On Wednesday I spoke with ABC Radio National about Facebook’s Project Aquila. I’ll let their introduction explain it.
Facebook’s ‘Aquila’ drone has the wingspan of a 737 airliner. But it’s powered by the equivalent of three blow-dryers, and it will stay aloft for months at a time.
It’s a technological feat, built with the idea of extending internet connectivity to more of the developing world.
But the net commentator Stilgherrian explains that Facebook’s offering comes with certain limits.
Here’s the full conversation with presenter Michael Mackenzie, which also included a few words about Google’s Project Loon and net neutrality.
Podcast: Play in new window | Download (12.5MB)
This audio is Â©2016 Australian Broadcasting Corporation and is being served directly from the ABC website.
[Photo: Facebook’s ‘Aquila’ aerial internet platform has the same wingspan as a Boeing 737 airliner. (supplied)]
My week of Monday 13 to Sunday 19 January 2014 was a little less productive than planned, but I did knock off a couple of items about Net Neutrality.
The productivity plunge was largely down to me changing medication for depression. It’s always a bit of a roller coaster ride as you change from one drug to another, lasting a week or more, and this was no exception. Looking ahead in time to the present, though, I’m thinking we may have gotten it right this time. Fingers crossed.
But my mood was also hit by a potential technical disaster. I knocked my MacBook Pro off the table once too often, and instead of the MagSafe plug popping out of the power socked as it should have, it jammed — and the plug itself was torn in half.
I stressed and stressed and stressed — until I realised I had access to a spare power adapter and, using that, discovered that the computer still worked as it should. Big sigh of relief.
I also wrote an op-ed on Sunday afternoon, but since it wasn’t published until Monday it’ll appear in next week’s wrap.
None. But it’ll definitely start flowing again soon.
[Photo: I’m sure it isn’t meant to look like this, showing the accumulated damage to my MacBook Pro on 13 January 2014.]
The concept of Net Neutrality was in the news earlier this month: a US federal court struck down the Net Neutrality rules that the Federal Communications Commission (FCC) had introduced in 2010.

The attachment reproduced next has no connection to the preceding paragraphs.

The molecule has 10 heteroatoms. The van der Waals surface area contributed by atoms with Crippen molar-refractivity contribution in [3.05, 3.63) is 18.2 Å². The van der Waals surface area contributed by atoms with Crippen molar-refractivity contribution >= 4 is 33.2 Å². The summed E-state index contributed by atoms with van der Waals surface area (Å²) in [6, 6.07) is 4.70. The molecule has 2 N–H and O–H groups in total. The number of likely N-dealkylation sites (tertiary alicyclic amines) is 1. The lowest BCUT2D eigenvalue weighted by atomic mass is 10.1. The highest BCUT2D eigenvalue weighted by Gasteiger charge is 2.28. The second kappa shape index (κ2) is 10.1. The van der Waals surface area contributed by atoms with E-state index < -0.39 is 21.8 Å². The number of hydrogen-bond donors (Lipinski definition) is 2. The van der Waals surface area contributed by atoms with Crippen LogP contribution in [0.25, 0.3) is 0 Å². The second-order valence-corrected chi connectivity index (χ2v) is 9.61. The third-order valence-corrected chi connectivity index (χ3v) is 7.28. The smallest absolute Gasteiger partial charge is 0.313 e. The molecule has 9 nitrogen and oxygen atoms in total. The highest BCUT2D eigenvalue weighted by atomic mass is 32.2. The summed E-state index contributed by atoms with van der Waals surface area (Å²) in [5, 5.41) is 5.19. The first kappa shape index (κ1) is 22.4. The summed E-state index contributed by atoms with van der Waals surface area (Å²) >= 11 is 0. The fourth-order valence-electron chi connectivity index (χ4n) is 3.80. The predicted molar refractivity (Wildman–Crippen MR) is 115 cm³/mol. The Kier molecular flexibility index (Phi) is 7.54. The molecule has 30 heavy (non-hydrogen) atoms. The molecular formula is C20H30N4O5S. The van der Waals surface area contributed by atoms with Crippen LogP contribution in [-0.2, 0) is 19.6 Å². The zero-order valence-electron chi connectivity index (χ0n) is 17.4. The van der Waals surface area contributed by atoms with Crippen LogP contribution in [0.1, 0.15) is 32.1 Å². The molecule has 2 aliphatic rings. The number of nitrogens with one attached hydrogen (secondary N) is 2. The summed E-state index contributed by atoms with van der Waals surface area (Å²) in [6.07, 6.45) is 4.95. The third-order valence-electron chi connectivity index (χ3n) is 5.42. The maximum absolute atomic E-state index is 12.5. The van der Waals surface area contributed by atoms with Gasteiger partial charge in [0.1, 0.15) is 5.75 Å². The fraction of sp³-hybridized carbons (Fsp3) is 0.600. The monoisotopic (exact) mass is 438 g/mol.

On 16 January I spoke about the issue on ABC Radio National Breakfast with Jonathan Green, and here’s the audio.
A US Court of Appeals ruling in Washington DC is being seen as a major blow to proponents of an open internet.
In ruling described as “even more emphatic and disastrous than anyone expected”, the court found internet service providers had every right to play favourites with their clients.
That could mean slowing speeds for services in competition with their own services and potentially charging higher fees to allow access to premium speeds.
Podcast: Play in new window | Download (3.3MB)
I must admit, I feel like I rambled a bit. As we started the conversation, my mobile phone link went dodgy, and the producer had to phone me back. We started the interview after a break — that’s been edited out of this version — but it threw me a bit. I’m not sure that I recovered.
Still, I think we got through the key points, and later in the morning I wrote something more coherent for Crikey, Net neutrality and why the internet might have just changed forever.
The audio is of course Â©2014 Australian Broadcasting Corporation, and is served here directly from their website.
The topic of Net Neutrality was in the news again this week, because major US telco Verizon was challenging the US Federal Communications Commission’s 2010 ruling on various grounds, including that it was unconstitutional.
It’s a complex and subtle topic, but the Wikipedia entry linked to in the first paragraph, this InfoWorld article and Verizon’s legal claim [PDF] should bring you up to speed — as, perhaps, might my chat with Jonathan Green on ABC Radio National’s Drive program from Thursday night.
Here’s the full audio, running for nearly eight minutes.
Podcast: Play in new window | Download (3.6MB)
The audio is Â©2013 Australian Broadcasting Corporation, and it’s served here directly from the ABC website.
A weekly summary of what I’ve been doing elsewhere on the internets — which was another slow week again this week, since it’s the lead-up to Christmas.
- Patch Monday episode 70, “2010: IT’s year of domination”. An extended panel discussion reviewing 2010 and making a few predictions for 2011. My guests are: Mick Liubinskas, co-founder of Australian start-up incubator Pollenizer and, back in the day, head of marketing and business development for infamous music sharing site Kazaa; columnist and author Paul Wallbank; and Jeff Waugh, open-source developer, strategist and advocate, and political tragic.
None. It all seemed to wrap up last week. It’s going to be a bleak holiday season. Please send packages of food and drink.
Most of my day-to-day observations are on my high-volume Twitter stream, and random photos and other observations turn up on my Posterous stream. The photos also appear on Flickr, where I eventually add geolocation data and tags.
[Photo: My Christmas card from 2007, recycled because I didn’t get around to doing anything new this year. I made the tinsel antlers for my good friend the Snarky Platypus, who continues to use them to this day. Photograph by Trinn (’Pong) Suwannapha.]